Twenty years ago you’d be hard pressed to find anything made of Tongass alder. Although the hardwood is abundant in Southeast, and sought-after in the lower 48, the Tongass forest industry in the 1990s focused almost exclusively on old growth stands of spruce, hemlock, and cedar.
Advocating for alder in an old growth era could subject a Forest Service employee to scrutiny; speaking out against management practices could cost someone her job.
In Part 2 of our 2-part series on alder, KCAW’s Robert Woolsey explains how alder’s current renaissance is a vindication for one Forest Service employee.
For the last 8 years — over the course of the Obama administration — the Tongass National Forest has been trying to change direction. From the two big mills in Sitka and Ketchikan that dominated the pulp era of the 60s, 70s and 80s, to something smaller, using far fewer resources and second-growth trees.
O’Connell – My name is Chandler O’Connell and I’m the Sitka Sustainable Communities Catalyst at the Sitka Conservation Society.
KCAW – The what? The “catalyst”?
O’Connell – Indeed. (Laughs) I’m part of a regional network of people who are trying to make Southeast Alaska more prosperous in environmental, economic, and social terms, and SCS is my host organization.
And the transition to second-growth in the Tongass has cachet, with talented millenials like Chandler O’Connell building connections and markets — okay, catalyzing — new economies in second-growth spruce, hemlock, and cedar, and the once-completely ignored alder.
But it could be argued that we are at least 25 years behind the curve on this work. If O’Connell is the catalyst of the new Tongass, let me introduce you to the spark.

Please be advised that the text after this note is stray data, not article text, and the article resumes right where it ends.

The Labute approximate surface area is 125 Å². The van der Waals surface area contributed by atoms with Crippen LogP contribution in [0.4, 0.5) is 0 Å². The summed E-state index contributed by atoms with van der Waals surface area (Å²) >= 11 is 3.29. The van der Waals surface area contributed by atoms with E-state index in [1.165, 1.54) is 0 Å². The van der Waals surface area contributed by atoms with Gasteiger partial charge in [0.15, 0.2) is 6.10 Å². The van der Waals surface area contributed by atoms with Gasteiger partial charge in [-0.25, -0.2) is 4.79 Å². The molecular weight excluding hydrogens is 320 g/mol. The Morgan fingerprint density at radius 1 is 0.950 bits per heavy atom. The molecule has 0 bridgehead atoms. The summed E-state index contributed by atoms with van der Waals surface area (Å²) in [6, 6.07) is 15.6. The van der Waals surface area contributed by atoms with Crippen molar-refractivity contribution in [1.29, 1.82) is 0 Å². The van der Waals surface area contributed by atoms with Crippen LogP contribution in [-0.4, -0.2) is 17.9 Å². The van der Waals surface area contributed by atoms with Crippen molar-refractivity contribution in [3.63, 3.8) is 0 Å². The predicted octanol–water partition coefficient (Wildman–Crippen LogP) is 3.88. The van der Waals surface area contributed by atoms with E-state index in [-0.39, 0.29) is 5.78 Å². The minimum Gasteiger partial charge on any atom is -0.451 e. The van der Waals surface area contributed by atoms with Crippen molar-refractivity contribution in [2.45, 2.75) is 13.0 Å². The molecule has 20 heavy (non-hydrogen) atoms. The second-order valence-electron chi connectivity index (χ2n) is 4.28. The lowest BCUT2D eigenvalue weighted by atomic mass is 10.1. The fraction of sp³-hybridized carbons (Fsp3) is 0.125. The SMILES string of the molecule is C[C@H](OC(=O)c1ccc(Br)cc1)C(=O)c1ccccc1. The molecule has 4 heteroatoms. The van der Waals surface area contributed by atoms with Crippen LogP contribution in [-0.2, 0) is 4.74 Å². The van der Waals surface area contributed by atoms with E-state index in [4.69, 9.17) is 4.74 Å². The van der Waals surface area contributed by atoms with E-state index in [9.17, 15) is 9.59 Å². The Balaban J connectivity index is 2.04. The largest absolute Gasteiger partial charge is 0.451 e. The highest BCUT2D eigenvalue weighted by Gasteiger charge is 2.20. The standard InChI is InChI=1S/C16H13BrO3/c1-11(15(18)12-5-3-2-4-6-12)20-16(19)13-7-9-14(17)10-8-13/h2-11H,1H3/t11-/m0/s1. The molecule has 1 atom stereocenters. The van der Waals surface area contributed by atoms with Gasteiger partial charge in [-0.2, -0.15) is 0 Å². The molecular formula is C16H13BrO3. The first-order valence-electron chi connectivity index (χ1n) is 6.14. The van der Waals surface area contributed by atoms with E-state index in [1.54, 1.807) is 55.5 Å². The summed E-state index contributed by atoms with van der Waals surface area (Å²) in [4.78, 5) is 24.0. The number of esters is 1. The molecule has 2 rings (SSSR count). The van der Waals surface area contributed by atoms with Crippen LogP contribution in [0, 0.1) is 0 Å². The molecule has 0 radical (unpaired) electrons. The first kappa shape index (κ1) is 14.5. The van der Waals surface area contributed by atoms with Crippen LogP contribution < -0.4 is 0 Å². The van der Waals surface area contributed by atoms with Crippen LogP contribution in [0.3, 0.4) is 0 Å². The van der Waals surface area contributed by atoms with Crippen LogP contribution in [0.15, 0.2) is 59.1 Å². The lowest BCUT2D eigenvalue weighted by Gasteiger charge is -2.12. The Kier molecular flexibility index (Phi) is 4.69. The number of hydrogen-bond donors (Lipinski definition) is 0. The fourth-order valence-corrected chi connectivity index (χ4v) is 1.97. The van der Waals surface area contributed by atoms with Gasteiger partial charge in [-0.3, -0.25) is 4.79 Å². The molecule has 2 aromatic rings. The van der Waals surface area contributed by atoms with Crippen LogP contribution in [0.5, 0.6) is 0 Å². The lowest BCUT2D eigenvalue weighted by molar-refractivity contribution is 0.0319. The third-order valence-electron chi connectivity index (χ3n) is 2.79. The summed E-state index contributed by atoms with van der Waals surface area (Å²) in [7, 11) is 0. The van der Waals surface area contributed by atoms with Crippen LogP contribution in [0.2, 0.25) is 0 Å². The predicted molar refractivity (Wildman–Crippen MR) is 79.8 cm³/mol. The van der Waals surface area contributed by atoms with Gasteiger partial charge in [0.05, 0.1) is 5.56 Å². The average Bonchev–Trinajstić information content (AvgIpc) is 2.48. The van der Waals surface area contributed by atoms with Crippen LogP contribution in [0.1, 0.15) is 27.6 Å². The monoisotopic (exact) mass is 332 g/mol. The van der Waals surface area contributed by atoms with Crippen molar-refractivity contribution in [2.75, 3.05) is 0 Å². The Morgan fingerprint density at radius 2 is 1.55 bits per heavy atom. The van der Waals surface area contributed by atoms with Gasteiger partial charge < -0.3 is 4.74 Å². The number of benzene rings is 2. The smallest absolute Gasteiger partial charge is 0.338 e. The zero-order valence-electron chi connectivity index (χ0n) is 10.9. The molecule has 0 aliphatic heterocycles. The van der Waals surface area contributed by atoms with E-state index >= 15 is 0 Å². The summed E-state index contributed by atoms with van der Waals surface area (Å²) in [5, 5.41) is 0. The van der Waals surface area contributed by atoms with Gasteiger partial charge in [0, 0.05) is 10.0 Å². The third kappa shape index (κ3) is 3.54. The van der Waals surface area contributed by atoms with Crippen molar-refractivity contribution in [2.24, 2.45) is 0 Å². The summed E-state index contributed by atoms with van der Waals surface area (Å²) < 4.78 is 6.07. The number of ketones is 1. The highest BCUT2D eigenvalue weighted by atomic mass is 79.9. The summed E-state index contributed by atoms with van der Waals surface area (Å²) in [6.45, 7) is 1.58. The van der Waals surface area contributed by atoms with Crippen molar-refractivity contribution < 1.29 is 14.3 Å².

“And that spring we went out for about six weeks and just did nothing but one-meter plots where we were measuring alders. And I found very nice looking trees that were 30-inches in diameter, and were probably less than 40 years old.”
This is Mary Dalton, who was a forestry technician in the Tongass in 1992, working on the Northwest Baranof Environmental Impact Statement — or EIS. Dalton remembers studying alder in her coursework at Virginia Tech; its beautiful grain and workability made it a significant commodity in the Pacific Northwest.
But the Alaskan timber industry viewed alder differently.
“People called them alder plantations, but it was a joke because it was considered a damaged area with a lot of weeds on it.”
Alder is the first thing to grow anywhere the soil has been damaged in the Tongass. In the 1990s, Dalton was working for forester Bill Dougan in areas like Fish Bay, which had been clearcut around World War II by a method known as tractor logging — basically, bulldozers would turn a salmon stream into a road, and drag the huge spruce and hemlock logs down to the ocean.
“And as a result they came in alder — red alder in particular, because it loves disturbed soil,” says Dalton.
Despite her southern roots, Dalton was in love with Southeast Alaska. She arrived in the 1980s as a seasonal worker and in 1990, was put on the project to gather data for the Northwest Baranof timber sale. And that work changed her life.
1993 was a pivotal year for Sitka: The Alaska Pulp Corporation abruptly
shut down. APC blamed it on the cancellation of its 50-year contract with the Forest Service. 400 people were out of work in Sitka almost overnight.
By 1995, US Sen. Frank Murkowski was trying to put together a plan to supply enough Tongass timber for a medium-density fiberboard plant in Sitka. Murkowski chaired the Senate Committee on Energy and Natural Resources, and he expected the Forest Service to deliver over 200-million board feet of wood a year to supply the plant.